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False Water Line Equalizer pipe size?

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The return pipe is 1&1/2 inch, the false water line / inverted - U is being built with 1&1/2 inch pipe. There is no mention in the book about the Equalizer pipe size, so I have laid it out for 1&1/2 inch keeping it all one size pipe and fittings. Is there a need for a larger or smaller equalizer pipe?
- the drawing is my layout so I can see what I will need to pipe this false water line. Any other suggestions is greatly welcomed. One more thing: the 4 feet of pipe on the inverted "U" seal; is that 4 feet of pipe above the horizontal return pipe? Or, 4 feet above the mud pipe?
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  • Jamie Hall
    Jamie Hall Member Posts: 23,415
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    Inch and a half should work just fine. Technically, since there should be no flow, you could go smaller if need be, but I don't see a good reason to.

    I'm not just sure to what location you are referring with that 4 feet of pipe...
    Br. Jamie, osb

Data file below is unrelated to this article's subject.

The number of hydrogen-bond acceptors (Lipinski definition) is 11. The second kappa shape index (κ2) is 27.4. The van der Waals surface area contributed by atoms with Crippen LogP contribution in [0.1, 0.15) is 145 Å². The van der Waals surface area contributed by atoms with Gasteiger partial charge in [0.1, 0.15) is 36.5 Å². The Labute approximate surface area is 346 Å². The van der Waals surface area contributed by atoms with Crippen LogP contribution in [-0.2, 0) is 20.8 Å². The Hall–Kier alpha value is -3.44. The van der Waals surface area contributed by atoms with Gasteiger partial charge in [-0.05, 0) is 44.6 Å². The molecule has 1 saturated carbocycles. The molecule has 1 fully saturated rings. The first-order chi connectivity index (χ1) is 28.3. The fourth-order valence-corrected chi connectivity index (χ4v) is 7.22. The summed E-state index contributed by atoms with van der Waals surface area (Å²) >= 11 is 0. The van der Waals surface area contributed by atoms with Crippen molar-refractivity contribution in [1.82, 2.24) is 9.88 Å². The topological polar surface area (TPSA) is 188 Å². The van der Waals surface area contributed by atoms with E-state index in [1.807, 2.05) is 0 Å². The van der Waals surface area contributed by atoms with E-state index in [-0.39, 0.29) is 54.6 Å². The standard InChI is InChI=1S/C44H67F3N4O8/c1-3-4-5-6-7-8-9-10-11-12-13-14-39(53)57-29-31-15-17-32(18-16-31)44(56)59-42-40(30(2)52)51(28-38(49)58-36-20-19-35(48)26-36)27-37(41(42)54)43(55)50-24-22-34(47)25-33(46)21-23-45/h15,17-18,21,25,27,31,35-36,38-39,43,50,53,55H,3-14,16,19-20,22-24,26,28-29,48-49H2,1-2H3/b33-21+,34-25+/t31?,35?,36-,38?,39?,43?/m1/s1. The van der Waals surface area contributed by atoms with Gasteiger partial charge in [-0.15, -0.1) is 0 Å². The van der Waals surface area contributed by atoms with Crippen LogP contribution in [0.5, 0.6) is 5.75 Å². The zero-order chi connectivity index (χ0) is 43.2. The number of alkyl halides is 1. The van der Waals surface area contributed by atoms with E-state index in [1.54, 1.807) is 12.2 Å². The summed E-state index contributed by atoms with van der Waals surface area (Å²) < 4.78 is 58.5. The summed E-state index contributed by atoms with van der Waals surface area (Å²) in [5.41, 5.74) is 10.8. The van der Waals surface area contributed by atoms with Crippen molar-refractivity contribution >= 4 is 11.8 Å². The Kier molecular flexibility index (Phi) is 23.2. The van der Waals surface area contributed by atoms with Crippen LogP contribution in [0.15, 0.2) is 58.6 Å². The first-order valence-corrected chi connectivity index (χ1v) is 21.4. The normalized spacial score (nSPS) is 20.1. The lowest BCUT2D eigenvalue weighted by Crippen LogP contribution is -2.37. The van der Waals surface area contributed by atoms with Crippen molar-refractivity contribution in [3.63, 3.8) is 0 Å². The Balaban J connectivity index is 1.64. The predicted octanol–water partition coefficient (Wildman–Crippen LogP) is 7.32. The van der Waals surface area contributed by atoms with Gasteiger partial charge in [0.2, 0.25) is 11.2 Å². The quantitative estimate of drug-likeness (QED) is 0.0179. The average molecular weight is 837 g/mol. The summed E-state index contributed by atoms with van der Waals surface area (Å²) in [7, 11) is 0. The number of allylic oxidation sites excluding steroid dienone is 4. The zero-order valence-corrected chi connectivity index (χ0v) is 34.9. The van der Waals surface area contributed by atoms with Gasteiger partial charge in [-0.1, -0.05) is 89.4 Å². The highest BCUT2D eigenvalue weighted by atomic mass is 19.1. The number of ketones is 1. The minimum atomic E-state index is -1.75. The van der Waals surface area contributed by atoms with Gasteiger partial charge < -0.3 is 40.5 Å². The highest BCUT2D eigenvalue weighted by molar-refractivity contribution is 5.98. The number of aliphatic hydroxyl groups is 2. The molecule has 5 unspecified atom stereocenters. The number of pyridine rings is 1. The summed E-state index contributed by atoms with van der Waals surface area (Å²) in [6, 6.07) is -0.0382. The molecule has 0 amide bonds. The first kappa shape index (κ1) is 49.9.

Building superintendent/caretaker, 7200 sq. ft. historic house museum with dependencies in New England
  • ProblemSolver
    ProblemSolver Member Posts: 190
    edited February 2015
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    In the book, "lost art of steam heating", page 29, 4th paragraph, "if you can get about four feet of rise on your inverted "U" seal and still have the 28" to your lowest horizontal steam - carrying pipe your'll usually be in good shape."
    - What purpose is the 4 feet serving? And where does it begin?
  • Jamie Hall
    Jamie Hall Member Posts: 23,415
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    Ah. That's from the bottom of the seal -- the old wet return before it goes up to the Hartford loop. It's good if you can get that much height -- but if it's less (so long as it's not a lt less) you should be OK.
    Br. Jamie, osb
    Building superintendent/caretaker, 7200 sq. ft. historic house museum with dependencies in New England
    ProblemSolver
  • ProblemSolver
    ProblemSolver Member Posts: 190
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    I call that the "mud pipe". I purposely pipe that as low as I can to help trap mud there, and keep it out of the boiler. Thanks Jamie Hall; much appreciated.
  • Fred
    Fred Member Posts: 8,542
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    I don't understand what the air vent down that low is going to do or how it would even work. Doesn't seem right to me.
  • ProblemSolver
    ProblemSolver Member Posts: 190
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    To get the initial air out of the false water line piping. With out the vent, the steam will not move past the end of the main header, at the boiler, on start-up and into the false water line piping. As condensate builds up at the drip, at the end of the steam main, the condensation won't flow into the air-bound false water line, instead it will back-up into the main steam line and you'll get water hammer.